Since we have considered the possibilities for worlds to support life in the Milky Way Galaxy, we should also consider the likelihood that astronomical phenomena might be responsible for ending life either on Earth or elsewhere. There are several astronomical events that may play a role in shortening the lifetime of a life-bearing planet or moon.
The first hazard we should consider is a catastrophic impact, like the one that is likely to have killed off the dinosaurs on Earth. You have already seen, for example, the impact of the comet Shoemaker-Levy 9 on Jupiter, which released large amounts of energy. We also see in several different objects in the Solar System evidence for larger scale impacts. For example, on Mars, there is the Hellas Planitia impact basin shown below.
The object that left this crater, which is more than 1,000 miles in diameter, was likely an asteroid. The force of the impact threw debris several thousand miles and left a blanket of debris approximately a mile thick over a large part of Mars' southern hemisphere.
The moon of Saturn called Mimas is significantly smaller than Mars, but also bears the mark of a major past impact, as shown below.
The impact that created this crater likely almost destroyed this moon. Given the visible evidence of massive impacts on planets and moons in the Solar System, you may ask what the probability is for an impact of this size in our future. There has been a major impact on the Earth in recorded history. Fortunately, it occurred in a relatively uninhabited region of Siberia, and it is referred to as the "Tunguska Event." Below is an image showing some of the devastation.
The exact origin of the Tunguska event is still unknown, although the evidence suggests that a meteor or comet exploded in the atmosphere before reaching Earth. There is no unambiguous crater left; however, trees for dozens of miles around the site were flattened by the explosion, which is estimated to have released energy equivalent to 15 or so megatons of TNT. Events of this size are expected statistically to occur on Earth approximately once a century. Larger impacts like the one that killed the dinosaurs are expected to occur about once every 50 million years. The largest impact on Earth since the Tunguska event was the Chelyabinsk meteor, which is estimated to have released energy equivalent to 500 kilotons of TNT in the atmosphere. To try to get some advanced warning of a potential impact, several efforts are underway to observe and catalog all of the Near Earth Objects (NEOs), that is, meteors and asteroids large enough to cause significant damage to Earth.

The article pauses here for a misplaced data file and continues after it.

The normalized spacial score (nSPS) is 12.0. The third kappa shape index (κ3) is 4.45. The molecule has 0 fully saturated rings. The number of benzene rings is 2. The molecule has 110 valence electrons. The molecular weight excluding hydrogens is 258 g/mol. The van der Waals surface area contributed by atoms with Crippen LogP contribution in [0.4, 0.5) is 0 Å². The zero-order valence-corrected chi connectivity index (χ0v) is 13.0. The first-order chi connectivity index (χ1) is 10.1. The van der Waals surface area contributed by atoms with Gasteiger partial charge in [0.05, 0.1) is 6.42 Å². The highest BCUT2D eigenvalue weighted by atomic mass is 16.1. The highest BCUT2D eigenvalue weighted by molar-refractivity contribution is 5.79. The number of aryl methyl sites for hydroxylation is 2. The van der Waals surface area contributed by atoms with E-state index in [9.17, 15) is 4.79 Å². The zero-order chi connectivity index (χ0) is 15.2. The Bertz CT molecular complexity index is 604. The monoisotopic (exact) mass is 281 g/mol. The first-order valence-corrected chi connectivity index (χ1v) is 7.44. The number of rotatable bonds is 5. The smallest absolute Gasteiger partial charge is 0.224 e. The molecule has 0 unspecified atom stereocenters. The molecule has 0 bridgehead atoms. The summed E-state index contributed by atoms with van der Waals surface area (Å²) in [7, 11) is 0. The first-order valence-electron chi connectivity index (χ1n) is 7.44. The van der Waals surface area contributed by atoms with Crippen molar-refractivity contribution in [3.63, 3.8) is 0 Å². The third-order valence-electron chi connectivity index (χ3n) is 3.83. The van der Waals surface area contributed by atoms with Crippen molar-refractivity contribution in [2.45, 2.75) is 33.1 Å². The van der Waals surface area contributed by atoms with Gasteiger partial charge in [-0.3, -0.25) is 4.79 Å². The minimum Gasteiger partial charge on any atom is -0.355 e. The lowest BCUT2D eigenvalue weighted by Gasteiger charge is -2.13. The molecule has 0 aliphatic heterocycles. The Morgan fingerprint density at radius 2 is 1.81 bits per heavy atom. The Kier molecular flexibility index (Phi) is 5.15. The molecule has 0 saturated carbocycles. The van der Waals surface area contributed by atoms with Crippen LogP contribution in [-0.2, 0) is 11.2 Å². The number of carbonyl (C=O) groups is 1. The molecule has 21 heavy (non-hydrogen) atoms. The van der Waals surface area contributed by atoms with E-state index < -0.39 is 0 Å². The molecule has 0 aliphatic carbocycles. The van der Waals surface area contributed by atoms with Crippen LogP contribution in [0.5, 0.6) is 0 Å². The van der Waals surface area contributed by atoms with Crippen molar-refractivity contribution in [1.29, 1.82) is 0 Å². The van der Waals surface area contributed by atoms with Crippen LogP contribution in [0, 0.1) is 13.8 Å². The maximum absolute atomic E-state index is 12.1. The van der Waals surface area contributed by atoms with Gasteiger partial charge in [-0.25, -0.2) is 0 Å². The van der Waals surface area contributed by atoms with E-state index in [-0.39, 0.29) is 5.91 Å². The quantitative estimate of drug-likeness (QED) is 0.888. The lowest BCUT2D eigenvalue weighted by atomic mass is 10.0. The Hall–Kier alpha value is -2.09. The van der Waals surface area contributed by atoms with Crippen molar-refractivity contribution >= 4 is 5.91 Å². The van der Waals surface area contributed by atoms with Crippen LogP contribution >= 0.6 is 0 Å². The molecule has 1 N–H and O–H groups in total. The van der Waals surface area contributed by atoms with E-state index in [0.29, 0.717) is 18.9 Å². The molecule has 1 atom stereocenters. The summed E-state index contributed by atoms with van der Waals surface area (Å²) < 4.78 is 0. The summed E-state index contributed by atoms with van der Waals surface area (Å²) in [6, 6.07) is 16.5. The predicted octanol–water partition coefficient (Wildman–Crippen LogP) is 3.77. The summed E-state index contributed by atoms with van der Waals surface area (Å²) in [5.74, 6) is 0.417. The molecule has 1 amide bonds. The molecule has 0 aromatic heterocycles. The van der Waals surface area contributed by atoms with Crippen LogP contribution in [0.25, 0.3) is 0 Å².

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NASA has been charged by Congress to survey for NEOs and develop plans for diverting them from impacting the Earth. Information about the NASA program is available at the "Near Earth Object Program" website. In particular, if you have heard about the potential for a collision between Earth and Apophis in 2029 or 2036, there is a comprehensive discussion of this object there.
There is also a program called "SpaceWatch" that is independently surveying for NEOs.
NASA has received some criticism for their work preparing for the diversion of any potentially hazardous asteroids. An organization called the "B612 Foundation" is working on this independently.
The potential impact between Earth and a massive asteroid is one way in which our planet is in jeopardy from an astronomical phenomenon; but, unfortunately, it is not the only one. One of the other possibilities that we have to consider is the collision of the Earth with a molecular cloud of gas. The Earth's interaction with such a cloud is likely to destroy our atmosphere. The Earth may also lie in the path of the jet of emission from a gamma-ray burst, which will bombard the Earth with enough high energy radiation that there would again be catastrophic effects on the atmosphere. The rates of these events are also able to be estimated, and both appear to be 1 in 1 billion year type events.